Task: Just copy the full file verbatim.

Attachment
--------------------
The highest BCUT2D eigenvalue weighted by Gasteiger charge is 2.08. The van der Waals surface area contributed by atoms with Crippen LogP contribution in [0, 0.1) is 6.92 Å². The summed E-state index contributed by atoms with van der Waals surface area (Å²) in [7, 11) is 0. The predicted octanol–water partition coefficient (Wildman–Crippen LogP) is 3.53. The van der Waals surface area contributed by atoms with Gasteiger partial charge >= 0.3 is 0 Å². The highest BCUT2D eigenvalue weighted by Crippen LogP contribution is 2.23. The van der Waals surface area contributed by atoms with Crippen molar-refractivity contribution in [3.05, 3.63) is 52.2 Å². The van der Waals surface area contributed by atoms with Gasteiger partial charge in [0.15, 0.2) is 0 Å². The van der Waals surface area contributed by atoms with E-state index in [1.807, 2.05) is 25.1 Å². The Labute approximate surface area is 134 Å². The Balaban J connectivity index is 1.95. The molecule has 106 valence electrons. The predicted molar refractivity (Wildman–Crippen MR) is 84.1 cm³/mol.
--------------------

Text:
The highest BCUT2D eigenvalue weighted by Gasteiger charge is 2.08. The van der Waals surface area contributed by atoms with Crippen LogP contribution in [0, 0.1) is 6.92 Å². The summed E-state index contributed by atoms with van der Waals surface area (Å²) in [7, 11) is 0. The predicted octanol–water partition coefficient (Wildman–Crippen LogP) is 3.53. The van der Waals surface area contributed by atoms with Gasteiger partial charge >= 0.3 is 0 Å². The highest BCUT2D eigenvalue weighted by Crippen LogP contribution is 2.23. The van der Waals surface area contributed by atoms with Crippen molar-refractivity contribution in [3.05, 3.63) is 52.2 Å². The van der Waals surface area contributed by atoms with Gasteiger partial charge in [0.15, 0.2) is 0 Å². The van der Waals surface area contributed by atoms with E-state index in [1.807, 2.05) is 25.1 Å². The Labute approximate surface area is 134 Å². The Balaban J connectivity index is 1.95. The molecule has 106 valence electrons. The predicted molar refractivity (Wildman–Crippen MR) is 84.1 cm³/mol.